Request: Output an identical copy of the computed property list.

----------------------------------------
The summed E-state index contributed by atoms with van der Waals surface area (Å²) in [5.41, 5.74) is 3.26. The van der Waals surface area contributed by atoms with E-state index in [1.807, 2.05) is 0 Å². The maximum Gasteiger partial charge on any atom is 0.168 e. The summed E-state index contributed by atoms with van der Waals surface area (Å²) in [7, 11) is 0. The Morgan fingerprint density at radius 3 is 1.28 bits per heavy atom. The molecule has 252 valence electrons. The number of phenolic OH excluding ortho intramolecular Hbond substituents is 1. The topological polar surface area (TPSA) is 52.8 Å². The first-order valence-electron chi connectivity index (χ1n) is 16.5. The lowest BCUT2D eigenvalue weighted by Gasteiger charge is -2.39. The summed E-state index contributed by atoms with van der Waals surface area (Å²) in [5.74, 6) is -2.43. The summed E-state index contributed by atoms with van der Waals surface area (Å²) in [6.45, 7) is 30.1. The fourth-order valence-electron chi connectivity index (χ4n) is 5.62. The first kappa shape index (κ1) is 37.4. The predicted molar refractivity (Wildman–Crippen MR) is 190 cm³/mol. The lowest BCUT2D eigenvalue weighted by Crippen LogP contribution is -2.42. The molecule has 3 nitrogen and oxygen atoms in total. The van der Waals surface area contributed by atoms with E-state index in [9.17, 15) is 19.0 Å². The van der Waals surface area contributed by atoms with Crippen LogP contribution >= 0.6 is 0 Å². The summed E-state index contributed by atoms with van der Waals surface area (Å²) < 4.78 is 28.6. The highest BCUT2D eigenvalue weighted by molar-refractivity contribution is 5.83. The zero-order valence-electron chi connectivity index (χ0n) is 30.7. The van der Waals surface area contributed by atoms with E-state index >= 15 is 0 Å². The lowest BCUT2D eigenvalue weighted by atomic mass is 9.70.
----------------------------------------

The summed E-state index contributed by atoms with van der Waals surface area (Å²) in [5.41, 5.74) is 3.26. The van der Waals surface area contributed by atoms with E-state index in [1.807, 2.05) is 0 Å². The maximum Gasteiger partial charge on any atom is 0.168 e. The summed E-state index contributed by atoms with van der Waals surface area (Å²) in [7, 11) is 0. The Morgan fingerprint density at radius 3 is 1.28 bits per heavy atom. The molecule has 252 valence electrons. The number of phenolic OH excluding ortho intramolecular Hbond substituents is 1. The topological polar surface area (TPSA) is 52.8 Å². The first-order valence-electron chi connectivity index (χ1n) is 16.5. The lowest BCUT2D eigenvalue weighted by Gasteiger charge is -2.39. The summed E-state index contributed by atoms with van der Waals surface area (Å²) in [5.74, 6) is -2.43. The summed E-state index contributed by atoms with van der Waals surface area (Å²) in [6.45, 7) is 30.1. The fourth-order valence-electron chi connectivity index (χ4n) is 5.62. The first kappa shape index (κ1) is 37.4. The predicted molar refractivity (Wildman–Crippen MR) is 190 cm³/mol. The lowest BCUT2D eigenvalue weighted by Crippen LogP contribution is -2.42. The molecule has 3 nitrogen and oxygen atoms in total. The van der Waals surface area contributed by atoms with E-state index in [9.17, 15) is 19.0 Å². The van der Waals surface area contributed by atoms with Crippen LogP contribution >= 0.6 is 0 Å². The summed E-state index contributed by atoms with van der Waals surface area (Å²) < 4.78 is 28.6. The highest BCUT2D eigenvalue weighted by molar-refractivity contribution is 5.83. The zero-order valence-electron chi connectivity index (χ0n) is 30.7. The van der Waals surface area contributed by atoms with E-state index >= 15 is 0 Å². The lowest BCUT2D eigenvalue weighted by atomic mass is 9.70.